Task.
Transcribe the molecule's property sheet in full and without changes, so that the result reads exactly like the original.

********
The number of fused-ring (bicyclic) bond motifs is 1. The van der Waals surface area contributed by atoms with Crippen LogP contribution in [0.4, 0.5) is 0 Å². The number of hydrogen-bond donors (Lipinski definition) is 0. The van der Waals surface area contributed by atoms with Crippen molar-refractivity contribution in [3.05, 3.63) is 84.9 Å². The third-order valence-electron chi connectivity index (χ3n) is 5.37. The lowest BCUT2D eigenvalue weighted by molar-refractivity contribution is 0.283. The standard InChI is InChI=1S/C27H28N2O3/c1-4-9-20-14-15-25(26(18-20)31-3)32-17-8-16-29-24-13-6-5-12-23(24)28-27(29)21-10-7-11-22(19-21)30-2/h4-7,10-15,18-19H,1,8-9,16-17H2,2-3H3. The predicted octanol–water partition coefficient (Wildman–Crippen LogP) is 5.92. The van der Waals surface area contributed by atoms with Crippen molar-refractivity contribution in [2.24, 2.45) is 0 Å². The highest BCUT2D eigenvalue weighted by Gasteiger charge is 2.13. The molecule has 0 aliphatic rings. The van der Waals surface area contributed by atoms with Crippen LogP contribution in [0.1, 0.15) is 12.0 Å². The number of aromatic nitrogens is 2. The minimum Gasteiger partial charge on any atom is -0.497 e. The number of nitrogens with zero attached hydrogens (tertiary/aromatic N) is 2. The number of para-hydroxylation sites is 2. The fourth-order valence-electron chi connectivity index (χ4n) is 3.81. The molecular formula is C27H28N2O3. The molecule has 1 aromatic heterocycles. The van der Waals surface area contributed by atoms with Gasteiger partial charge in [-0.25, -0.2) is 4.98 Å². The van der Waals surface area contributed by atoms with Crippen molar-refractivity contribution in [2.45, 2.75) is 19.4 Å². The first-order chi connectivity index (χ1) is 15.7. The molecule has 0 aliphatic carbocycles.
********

The number of fused-ring (bicyclic) bond motifs is 1. The van der Waals surface area contributed by atoms with Crippen LogP contribution in [0.4, 0.5) is 0 Å². The number of hydrogen-bond donors (Lipinski definition) is 0. The van der Waals surface area contributed by atoms with Crippen molar-refractivity contribution in [3.05, 3.63) is 84.9 Å². The third-order valence-electron chi connectivity index (χ3n) is 5.37. The lowest BCUT2D eigenvalue weighted by molar-refractivity contribution is 0.283. The standard InChI is InChI=1S/C27H28N2O3/c1-4-9-20-14-15-25(26(18-20)31-3)32-17-8-16-29-24-13-6-5-12-23(24)28-27(29)21-10-7-11-22(19-21)30-2/h4-7,10-15,18-19H,1,8-9,16-17H2,2-3H3. The predicted octanol–water partition coefficient (Wildman–Crippen LogP) is 5.92. The van der Waals surface area contributed by atoms with Crippen molar-refractivity contribution in [2.24, 2.45) is 0 Å². The highest BCUT2D eigenvalue weighted by Gasteiger charge is 2.13. The molecule has 0 aliphatic rings. The van der Waals surface area contributed by atoms with Crippen LogP contribution in [0.1, 0.15) is 12.0 Å². The number of aromatic nitrogens is 2. The minimum Gasteiger partial charge on any atom is -0.497 e. The number of nitrogens with zero attached hydrogens (tertiary/aromatic N) is 2. The number of para-hydroxylation sites is 2. The fourth-order valence-electron chi connectivity index (χ4n) is 3.81. The molecular formula is C27H28N2O3. The molecule has 1 aromatic heterocycles. The van der Waals surface area contributed by atoms with Gasteiger partial charge in [-0.25, -0.2) is 4.98 Å². The van der Waals surface area contributed by atoms with Crippen molar-refractivity contribution in [2.45, 2.75) is 19.4 Å². The first-order chi connectivity index (χ1) is 15.7. The molecule has 0 aliphatic carbocycles.